Arguably one of the most recognizable voices and faces in acting, Morgan Freeman, has long been advocating for the legalization of cannabis in the United States. It’s such a hot topic that even Larry King, America’s most iconic talk show host, couldn’t resist discussing marijuana with the famous “voice of God” in a recent episode of Larry King Now on Ora TV.
King begins the segment by explaining to Freeman that viewers want to know more about his “love of marijuana” and what his favorite cannabis strain is.
Acknowledging that he is not a cannoisseur, Freeman reports that he doesn’t have a favorite strain, but he’ll try it if its a “good smoke.” Freeman predicts that cannabis “has to be” legalized soon when King asked, “Do you think it’s going to be legal everywhere?”
Explaining his reasoning, Freeman stated,
“They can’t continue to say its a dangerous drug when its safer than alcohol.”
To which Larry King concurred,
“It’s a lot safer.”
This is an undeniable point considering that 2,220 people die from alcohol poisoning each year, which is an average of six people per day. The number of people who have died from a cannabis overdose remains steady at zero.
It’s undeniable that consuming too much cannabis — just like drinking too much alcohol — can cause adverse effects like extreme discomfort, disorientation, confusion, hallucinations, nausea, paranoia and fear. Over consumption has even been blamed for at least one accidental suicide and a homicide, but the cause of death has never been “lethal cannabis overdose.”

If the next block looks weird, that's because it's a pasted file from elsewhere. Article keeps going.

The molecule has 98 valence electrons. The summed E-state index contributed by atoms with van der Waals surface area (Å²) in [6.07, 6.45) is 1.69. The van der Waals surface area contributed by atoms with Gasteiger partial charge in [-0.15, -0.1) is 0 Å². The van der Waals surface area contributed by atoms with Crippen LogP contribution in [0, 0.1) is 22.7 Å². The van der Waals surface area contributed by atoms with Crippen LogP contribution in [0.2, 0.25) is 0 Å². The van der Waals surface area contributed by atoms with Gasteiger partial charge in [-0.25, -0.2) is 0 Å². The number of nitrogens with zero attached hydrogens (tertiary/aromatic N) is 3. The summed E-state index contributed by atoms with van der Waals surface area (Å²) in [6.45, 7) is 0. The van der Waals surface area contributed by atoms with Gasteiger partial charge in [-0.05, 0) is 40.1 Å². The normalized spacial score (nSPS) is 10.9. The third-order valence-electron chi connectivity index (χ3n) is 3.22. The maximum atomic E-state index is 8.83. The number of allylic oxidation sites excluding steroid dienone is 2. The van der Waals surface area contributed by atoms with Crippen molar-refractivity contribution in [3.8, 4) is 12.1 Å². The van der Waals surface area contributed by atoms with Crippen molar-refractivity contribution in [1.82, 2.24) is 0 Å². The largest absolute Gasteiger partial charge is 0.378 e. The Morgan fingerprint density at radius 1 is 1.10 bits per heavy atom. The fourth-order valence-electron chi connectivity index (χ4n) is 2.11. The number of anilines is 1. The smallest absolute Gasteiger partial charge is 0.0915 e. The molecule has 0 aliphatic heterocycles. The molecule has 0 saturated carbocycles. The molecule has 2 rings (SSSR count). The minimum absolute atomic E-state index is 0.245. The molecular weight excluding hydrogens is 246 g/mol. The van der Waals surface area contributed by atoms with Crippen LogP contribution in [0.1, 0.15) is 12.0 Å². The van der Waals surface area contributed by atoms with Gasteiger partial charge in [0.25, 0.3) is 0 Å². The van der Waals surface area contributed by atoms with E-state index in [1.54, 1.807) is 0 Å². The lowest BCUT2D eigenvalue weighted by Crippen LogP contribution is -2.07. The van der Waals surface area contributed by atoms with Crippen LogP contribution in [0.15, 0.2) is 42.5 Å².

Death from ingesting too much cannabis is physically unfeasible because a person would need to consume an impossible amount in order to potentially induce a lethal response. “A marijuana smoker would have to consume 20,000 to 40,000 times as much marijuana as is contained in one marijuana cigarette.” Explained DEA Administrative Law Judge Francis L. Young in 1998,
“A smoker would theoretically have to consume nearly 1,500 pounds of marijuana within about 15 minutes to induce a lethal response.”
An agreeing point of view with a different perspective was also presented by the National Cancer Institute:
“Because cannabinoid receptors, unlike opioid receptors, are not located in the brainstem areas controlling respiration, lethal overdoses from cannabis and cannabinoids do not occur.”